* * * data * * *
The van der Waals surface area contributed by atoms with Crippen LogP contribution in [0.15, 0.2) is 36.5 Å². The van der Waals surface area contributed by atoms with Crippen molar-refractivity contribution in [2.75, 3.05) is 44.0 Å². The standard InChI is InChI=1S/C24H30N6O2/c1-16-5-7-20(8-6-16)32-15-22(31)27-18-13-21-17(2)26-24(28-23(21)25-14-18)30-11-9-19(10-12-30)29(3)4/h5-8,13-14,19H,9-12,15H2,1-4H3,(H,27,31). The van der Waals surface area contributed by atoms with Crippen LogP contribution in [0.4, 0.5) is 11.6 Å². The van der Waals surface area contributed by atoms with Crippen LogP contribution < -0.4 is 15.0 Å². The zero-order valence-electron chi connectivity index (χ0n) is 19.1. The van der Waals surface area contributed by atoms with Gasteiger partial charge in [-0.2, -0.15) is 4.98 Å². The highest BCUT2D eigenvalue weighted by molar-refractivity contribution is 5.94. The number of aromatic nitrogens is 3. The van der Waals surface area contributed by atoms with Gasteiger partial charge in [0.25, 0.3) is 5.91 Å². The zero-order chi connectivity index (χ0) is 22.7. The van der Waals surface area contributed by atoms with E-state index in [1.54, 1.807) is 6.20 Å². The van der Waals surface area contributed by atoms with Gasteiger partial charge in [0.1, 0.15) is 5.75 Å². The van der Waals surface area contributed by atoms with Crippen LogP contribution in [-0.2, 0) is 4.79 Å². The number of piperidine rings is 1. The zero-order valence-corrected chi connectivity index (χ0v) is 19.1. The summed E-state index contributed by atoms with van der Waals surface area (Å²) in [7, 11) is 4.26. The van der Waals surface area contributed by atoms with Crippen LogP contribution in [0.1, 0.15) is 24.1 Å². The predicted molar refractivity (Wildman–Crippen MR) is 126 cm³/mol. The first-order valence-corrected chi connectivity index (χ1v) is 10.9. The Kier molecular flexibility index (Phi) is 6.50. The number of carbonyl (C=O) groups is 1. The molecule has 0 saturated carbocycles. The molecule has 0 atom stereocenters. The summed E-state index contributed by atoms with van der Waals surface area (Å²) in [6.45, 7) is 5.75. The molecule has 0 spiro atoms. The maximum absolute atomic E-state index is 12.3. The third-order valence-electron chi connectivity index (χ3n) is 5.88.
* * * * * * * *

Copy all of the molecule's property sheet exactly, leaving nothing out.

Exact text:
The van der Waals surface area contributed by atoms with Crippen LogP contribution in [0.15, 0.2) is 36.5 Å². The van der Waals surface area contributed by atoms with Crippen molar-refractivity contribution in [2.75, 3.05) is 44.0 Å². The standard InChI is InChI=1S/C24H30N6O2/c1-16-5-7-20(8-6-16)32-15-22(31)27-18-13-21-17(2)26-24(28-23(21)25-14-18)30-11-9-19(10-12-30)29(3)4/h5-8,13-14,19H,9-12,15H2,1-4H3,(H,27,31). The van der Waals surface area contributed by atoms with Crippen LogP contribution in [0.4, 0.5) is 11.6 Å². The van der Waals surface area contributed by atoms with Crippen LogP contribution < -0.4 is 15.0 Å². The zero-order valence-electron chi connectivity index (χ0n) is 19.1. The van der Waals surface area contributed by atoms with Gasteiger partial charge in [-0.2, -0.15) is 4.98 Å². The highest BCUT2D eigenvalue weighted by molar-refractivity contribution is 5.94. The number of aromatic nitrogens is 3. The van der Waals surface area contributed by atoms with Gasteiger partial charge in [0.25, 0.3) is 5.91 Å². The zero-order chi connectivity index (χ0) is 22.7. The van der Waals surface area contributed by atoms with E-state index in [1.54, 1.807) is 6.20 Å². The van der Waals surface area contributed by atoms with Gasteiger partial charge in [0.1, 0.15) is 5.75 Å². The van der Waals surface area contributed by atoms with Crippen LogP contribution in [-0.2, 0) is 4.79 Å². The number of piperidine rings is 1. The zero-order valence-corrected chi connectivity index (χ0v) is 19.1. The summed E-state index contributed by atoms with van der Waals surface area (Å²) in [7, 11) is 4.26. The van der Waals surface area contributed by atoms with Crippen LogP contribution in [0.1, 0.15) is 24.1 Å². The predicted molar refractivity (Wildman–Crippen MR) is 126 cm³/mol. The first-order valence-corrected chi connectivity index (χ1v) is 10.9. The Kier molecular flexibility index (Phi) is 6.50. The number of carbonyl (C=O) groups is 1. The molecule has 0 saturated carbocycles. The molecule has 0 atom stereocenters. The summed E-state index contributed by atoms with van der Waals surface area (Å²) in [6.45, 7) is 5.75. The molecule has 0 spiro atoms. The maximum absolute atomic E-state index is 12.3. The third-order valence-electron chi connectivity index (χ3n) is 5.88.